October 30, 2016

LPP Fusion's bootstrapped nuclear fusion plans with shorter Tungsten electrode experiments and next year with Beryllium

The recently-completed set of experiments with LPPFusion’s FF-1 device, combined with discussions with colleagues at the International Center for Dense Magnetized Plasma (ICDMP) conference in Warsaw, have produced a greater understanding of the ways impurities are produced in our device and how to reduce them. LPPFusion’s research team has long identified heavy-metal impurities, produced by the erosion and vaporization of the metal electrodes, as the key obstacle to obtaining higher plasma densities and thus higher fusion energy yield. Experiments with tungsten electrodes have led to some reductions in impurities, but not enough. The new understanding of how the impurities are produced has helped to plan the next steps in getting rid of them.


When the measured voltage on the anode is plotted against the current supplied by the preionization power supply, even blowing nitrogen through the chamber (purging) can greatly change the plot. So can the very small current supplied by the trigger circuit. This indicates that dust particles are moving around, making it easier for currents to move from one electrode to the other.

Tungsten oxide is about 200 times easier to vaporize than pure tungsten, and we found from a literature search that tungsten nitride is not that much better than the oxide. We could measure the optical absorption of the deposits on our windows and from this determine that the total mass of impurity metal in the plasma had indeed declined by about 60% from our previous experiments with copper electrodes. This was progress, but not enough.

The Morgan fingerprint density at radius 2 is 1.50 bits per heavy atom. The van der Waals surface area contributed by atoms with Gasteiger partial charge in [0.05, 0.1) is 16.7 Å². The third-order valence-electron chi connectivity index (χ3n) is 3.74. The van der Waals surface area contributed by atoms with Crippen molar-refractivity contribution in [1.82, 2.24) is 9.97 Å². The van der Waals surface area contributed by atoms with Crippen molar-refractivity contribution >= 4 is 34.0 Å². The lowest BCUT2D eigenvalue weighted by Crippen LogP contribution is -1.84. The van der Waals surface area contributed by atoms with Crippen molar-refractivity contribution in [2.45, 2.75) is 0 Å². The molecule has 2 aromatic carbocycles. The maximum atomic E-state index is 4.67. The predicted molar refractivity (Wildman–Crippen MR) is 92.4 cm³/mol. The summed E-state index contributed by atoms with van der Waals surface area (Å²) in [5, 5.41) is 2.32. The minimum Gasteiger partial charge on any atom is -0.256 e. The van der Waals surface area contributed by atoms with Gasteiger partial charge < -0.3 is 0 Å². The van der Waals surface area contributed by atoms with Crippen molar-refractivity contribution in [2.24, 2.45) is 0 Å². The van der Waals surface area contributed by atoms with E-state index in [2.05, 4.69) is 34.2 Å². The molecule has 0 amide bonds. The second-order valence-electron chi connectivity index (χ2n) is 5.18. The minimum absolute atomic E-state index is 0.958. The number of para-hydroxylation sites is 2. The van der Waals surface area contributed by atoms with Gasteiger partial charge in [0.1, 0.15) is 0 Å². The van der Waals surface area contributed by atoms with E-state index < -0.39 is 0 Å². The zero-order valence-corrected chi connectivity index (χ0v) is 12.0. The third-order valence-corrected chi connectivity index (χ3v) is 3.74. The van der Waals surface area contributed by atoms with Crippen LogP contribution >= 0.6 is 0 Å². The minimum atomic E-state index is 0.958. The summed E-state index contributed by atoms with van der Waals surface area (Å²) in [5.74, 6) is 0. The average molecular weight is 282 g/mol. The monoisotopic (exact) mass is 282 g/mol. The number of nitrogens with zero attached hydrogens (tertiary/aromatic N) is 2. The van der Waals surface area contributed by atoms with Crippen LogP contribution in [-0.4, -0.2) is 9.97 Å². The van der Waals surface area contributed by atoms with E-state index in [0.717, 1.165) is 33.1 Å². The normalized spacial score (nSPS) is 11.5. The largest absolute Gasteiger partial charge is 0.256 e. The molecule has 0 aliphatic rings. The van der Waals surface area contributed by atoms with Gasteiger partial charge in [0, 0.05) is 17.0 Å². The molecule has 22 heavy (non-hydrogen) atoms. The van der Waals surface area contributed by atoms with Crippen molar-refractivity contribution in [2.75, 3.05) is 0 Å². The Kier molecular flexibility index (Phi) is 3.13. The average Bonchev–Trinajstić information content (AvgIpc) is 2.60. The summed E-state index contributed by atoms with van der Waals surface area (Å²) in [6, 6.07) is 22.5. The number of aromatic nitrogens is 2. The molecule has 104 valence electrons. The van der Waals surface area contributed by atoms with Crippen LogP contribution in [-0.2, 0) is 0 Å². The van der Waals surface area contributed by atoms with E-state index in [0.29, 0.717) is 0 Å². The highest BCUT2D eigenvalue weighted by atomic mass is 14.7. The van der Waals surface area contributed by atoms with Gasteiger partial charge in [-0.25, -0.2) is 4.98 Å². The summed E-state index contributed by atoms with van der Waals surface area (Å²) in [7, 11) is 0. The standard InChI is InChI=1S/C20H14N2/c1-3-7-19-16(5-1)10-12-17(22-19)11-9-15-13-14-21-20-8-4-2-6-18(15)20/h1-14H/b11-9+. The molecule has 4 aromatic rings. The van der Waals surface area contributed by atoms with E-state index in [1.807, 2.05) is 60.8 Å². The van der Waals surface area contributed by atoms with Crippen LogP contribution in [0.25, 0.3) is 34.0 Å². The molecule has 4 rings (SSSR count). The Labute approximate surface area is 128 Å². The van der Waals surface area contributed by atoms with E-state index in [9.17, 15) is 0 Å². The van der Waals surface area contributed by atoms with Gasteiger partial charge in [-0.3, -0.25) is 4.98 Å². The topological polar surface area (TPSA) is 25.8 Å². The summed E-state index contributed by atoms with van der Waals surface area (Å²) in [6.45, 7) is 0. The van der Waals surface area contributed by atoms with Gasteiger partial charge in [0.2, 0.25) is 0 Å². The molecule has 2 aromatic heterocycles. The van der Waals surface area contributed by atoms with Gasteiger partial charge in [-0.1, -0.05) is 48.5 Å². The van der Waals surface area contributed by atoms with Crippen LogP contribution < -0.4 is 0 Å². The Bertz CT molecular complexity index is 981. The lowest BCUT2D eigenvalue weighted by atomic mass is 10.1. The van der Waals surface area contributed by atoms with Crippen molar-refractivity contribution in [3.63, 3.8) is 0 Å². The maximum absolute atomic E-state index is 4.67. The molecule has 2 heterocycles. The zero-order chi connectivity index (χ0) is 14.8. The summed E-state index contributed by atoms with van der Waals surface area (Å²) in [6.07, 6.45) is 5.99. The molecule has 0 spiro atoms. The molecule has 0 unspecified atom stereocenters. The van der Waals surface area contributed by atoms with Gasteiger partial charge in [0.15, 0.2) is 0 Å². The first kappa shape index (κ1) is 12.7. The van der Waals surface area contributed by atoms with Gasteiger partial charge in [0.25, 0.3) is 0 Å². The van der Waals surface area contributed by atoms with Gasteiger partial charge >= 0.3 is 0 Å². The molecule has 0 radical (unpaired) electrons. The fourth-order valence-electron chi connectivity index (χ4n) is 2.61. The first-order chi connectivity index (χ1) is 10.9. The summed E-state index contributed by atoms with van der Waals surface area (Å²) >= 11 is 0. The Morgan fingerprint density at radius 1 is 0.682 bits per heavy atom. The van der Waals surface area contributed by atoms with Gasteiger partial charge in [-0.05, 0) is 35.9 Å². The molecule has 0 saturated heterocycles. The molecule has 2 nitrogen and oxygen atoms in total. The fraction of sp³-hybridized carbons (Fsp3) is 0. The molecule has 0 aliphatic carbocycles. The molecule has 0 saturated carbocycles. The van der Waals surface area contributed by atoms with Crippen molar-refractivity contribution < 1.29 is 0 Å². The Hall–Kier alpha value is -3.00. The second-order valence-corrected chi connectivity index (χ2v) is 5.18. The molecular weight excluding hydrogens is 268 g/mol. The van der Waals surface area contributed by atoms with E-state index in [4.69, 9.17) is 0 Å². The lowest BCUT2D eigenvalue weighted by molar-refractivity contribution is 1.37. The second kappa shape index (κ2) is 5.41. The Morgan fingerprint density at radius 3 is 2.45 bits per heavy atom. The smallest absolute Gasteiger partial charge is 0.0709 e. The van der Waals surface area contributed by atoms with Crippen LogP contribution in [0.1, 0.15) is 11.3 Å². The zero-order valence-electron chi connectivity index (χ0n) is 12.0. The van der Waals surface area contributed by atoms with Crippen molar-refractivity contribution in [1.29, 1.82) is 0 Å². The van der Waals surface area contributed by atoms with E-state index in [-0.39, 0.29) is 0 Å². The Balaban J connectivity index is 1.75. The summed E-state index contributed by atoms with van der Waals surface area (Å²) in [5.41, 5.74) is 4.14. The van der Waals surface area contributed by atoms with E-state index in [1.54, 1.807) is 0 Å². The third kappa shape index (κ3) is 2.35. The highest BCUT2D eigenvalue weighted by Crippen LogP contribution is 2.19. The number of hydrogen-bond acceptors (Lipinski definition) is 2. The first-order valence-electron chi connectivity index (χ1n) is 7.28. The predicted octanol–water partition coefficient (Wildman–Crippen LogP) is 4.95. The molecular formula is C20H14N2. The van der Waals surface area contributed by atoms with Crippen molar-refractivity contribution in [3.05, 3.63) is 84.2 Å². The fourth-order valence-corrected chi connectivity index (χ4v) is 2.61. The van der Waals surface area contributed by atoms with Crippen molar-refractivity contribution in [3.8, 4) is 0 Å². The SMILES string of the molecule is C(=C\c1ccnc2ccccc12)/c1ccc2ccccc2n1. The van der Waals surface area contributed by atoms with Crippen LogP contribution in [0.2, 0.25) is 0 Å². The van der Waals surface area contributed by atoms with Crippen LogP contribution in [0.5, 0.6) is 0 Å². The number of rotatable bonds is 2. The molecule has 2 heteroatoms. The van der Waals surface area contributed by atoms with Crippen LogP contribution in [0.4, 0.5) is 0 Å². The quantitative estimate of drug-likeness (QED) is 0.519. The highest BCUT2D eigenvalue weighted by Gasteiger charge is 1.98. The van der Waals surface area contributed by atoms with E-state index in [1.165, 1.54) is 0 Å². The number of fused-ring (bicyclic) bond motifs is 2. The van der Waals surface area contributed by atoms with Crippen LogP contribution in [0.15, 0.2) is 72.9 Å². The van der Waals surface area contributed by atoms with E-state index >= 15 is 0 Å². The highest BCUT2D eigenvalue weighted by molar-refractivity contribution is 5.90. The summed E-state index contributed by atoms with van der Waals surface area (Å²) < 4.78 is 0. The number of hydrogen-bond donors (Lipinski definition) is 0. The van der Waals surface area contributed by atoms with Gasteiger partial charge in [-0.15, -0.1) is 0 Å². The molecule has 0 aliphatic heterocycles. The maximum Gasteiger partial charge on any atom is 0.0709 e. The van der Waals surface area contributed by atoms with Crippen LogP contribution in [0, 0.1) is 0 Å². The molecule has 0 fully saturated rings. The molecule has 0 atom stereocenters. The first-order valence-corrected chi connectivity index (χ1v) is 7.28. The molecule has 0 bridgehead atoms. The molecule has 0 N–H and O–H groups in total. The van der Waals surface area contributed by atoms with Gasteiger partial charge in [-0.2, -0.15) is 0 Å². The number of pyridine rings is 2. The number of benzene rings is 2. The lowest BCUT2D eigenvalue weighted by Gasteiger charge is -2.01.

More insight came when LPPFusion’s Chief Scientist participated in the ICDMP conference in Warsaw in mid-October. This is a small conference of those working with the plasma focus device. One presentation by Czech researcher Monika Vilemova showed that when tungsten melts, tiny pores of gas burst open as bubbles, sending droplets of metal into the plasma to be vaporized. (All manufactured tungsten is porous and our electrodes are about 5% porous by volume.) This indicated that even for pure tungsten, erosion only requires heating to the melting point, not to the boiling point.

Other discussions pointed to a likely source of the electrodes’ second main region of erosion—the end of the anode. Previously, Lerner had blamed the anode’s heavy erosion on the electron beam that comes from the plasmoid. But when the anode was carefully measured during this disassembly, there was no evidence of the increase in erosion in the center of the anode that is expected from a beam. Perhaps, Lerner hypothesized, the erosion instead comes from high-energy particles leaking out of the plasmoid. But in Warsaw, Lerner saw anodes from the large PF-1000 plasma focus device that showed clear signs of erosion by the current filaments (dense vortices of current) prior to the formation of the plasmoid.





A leading expert in plasma spectroscopy at the conference, Dr. Hans Kunze, suggested that with heavy metal impurities like tungsten, recombination and line radiation might be very important because they increase proportionally to z4, where z is the number of charges on the ion. In the case of tungsten, z can be as high as 74, depending on how many electrons the ion has lost. Recombination radiation occurs when electrons that have been stripped from an ion get back together with it, emitting UV or x-ray photons in the process. Line radiation occurs when the electrons that are still bound to an ion drop down to lower energy levels (like lower stair-steps) after being excited to higher ones.

For deuterium, which has only one electron, such radiation is unimportant once the plasma in the device heats up and all the electrons are moving freely. But Lerner calculated that with even a bit of tungsten impurity, the recombination and line radiation can be enough to melt tungsten and cause the heavy erosion seen at the anode tips. Thus impurity breeds more impurity. The erosion occurs only at the tips, since the intensity of the radiation also depends strongly on plasma density, which increases at the anode tip as the plasma is compressed inwards toward the anode axis. Since the plasma filaments touch the whole top surface of the anode, this radiation hypothesis explains why there was no central concentration of the erosion damage. Finally, this hypothesis would directly explain how impurities limit plasma density, as the energy loss from the radiation would prevent the plasma sheet from reaching high density.

Next experiments with shorter tungsten cathode and anti-impurity procedures